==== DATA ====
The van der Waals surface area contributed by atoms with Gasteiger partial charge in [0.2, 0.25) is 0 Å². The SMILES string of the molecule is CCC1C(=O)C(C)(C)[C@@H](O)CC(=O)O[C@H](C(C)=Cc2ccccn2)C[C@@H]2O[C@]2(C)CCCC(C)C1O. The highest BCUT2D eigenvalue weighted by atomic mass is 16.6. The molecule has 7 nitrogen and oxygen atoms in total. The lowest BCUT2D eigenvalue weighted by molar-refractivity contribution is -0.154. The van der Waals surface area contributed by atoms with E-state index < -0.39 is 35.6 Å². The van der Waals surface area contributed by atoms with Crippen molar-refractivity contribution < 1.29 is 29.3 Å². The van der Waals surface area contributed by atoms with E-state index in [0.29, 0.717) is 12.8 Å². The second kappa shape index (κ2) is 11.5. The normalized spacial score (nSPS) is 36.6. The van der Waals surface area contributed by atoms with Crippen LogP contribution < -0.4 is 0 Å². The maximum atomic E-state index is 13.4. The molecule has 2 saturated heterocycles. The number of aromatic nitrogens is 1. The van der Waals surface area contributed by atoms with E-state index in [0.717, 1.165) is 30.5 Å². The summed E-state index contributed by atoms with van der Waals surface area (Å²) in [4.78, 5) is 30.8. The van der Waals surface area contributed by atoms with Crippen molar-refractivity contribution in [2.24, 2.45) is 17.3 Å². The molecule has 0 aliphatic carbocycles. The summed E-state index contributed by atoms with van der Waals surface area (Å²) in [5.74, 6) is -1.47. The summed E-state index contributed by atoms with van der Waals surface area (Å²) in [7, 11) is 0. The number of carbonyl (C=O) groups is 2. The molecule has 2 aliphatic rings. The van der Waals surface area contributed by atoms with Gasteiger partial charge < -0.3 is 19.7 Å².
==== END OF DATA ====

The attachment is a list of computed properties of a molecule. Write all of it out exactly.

The van der Waals surface area contributed by atoms with Gasteiger partial charge in [0.2, 0.25) is 0 Å². The SMILES string of the molecule is CCC1C(=O)C(C)(C)[C@@H](O)CC(=O)O[C@H](C(C)=Cc2ccccn2)C[C@@H]2O[C@]2(C)CCCC(C)C1O. The highest BCUT2D eigenvalue weighted by atomic mass is 16.6. The molecule has 7 nitrogen and oxygen atoms in total. The lowest BCUT2D eigenvalue weighted by molar-refractivity contribution is -0.154. The van der Waals surface area contributed by atoms with E-state index < -0.39 is 35.6 Å². The van der Waals surface area contributed by atoms with Crippen molar-refractivity contribution < 1.29 is 29.3 Å². The van der Waals surface area contributed by atoms with E-state index in [0.29, 0.717) is 12.8 Å². The second kappa shape index (κ2) is 11.5. The normalized spacial score (nSPS) is 36.6. The van der Waals surface area contributed by atoms with Crippen LogP contribution < -0.4 is 0 Å². The maximum atomic E-state index is 13.4. The molecule has 2 saturated heterocycles. The number of aromatic nitrogens is 1. The van der Waals surface area contributed by atoms with E-state index in [0.717, 1.165) is 30.5 Å². The summed E-state index contributed by atoms with van der Waals surface area (Å²) in [4.78, 5) is 30.8. The van der Waals surface area contributed by atoms with Crippen molar-refractivity contribution in [2.24, 2.45) is 17.3 Å². The molecule has 0 aliphatic carbocycles. The summed E-state index contributed by atoms with van der Waals surface area (Å²) in [5.74, 6) is -1.47. The summed E-state index contributed by atoms with van der Waals surface area (Å²) in [7, 11) is 0. The number of carbonyl (C=O) groups is 2. The molecule has 2 aliphatic rings. The van der Waals surface area contributed by atoms with Gasteiger partial charge < -0.3 is 19.7 Å².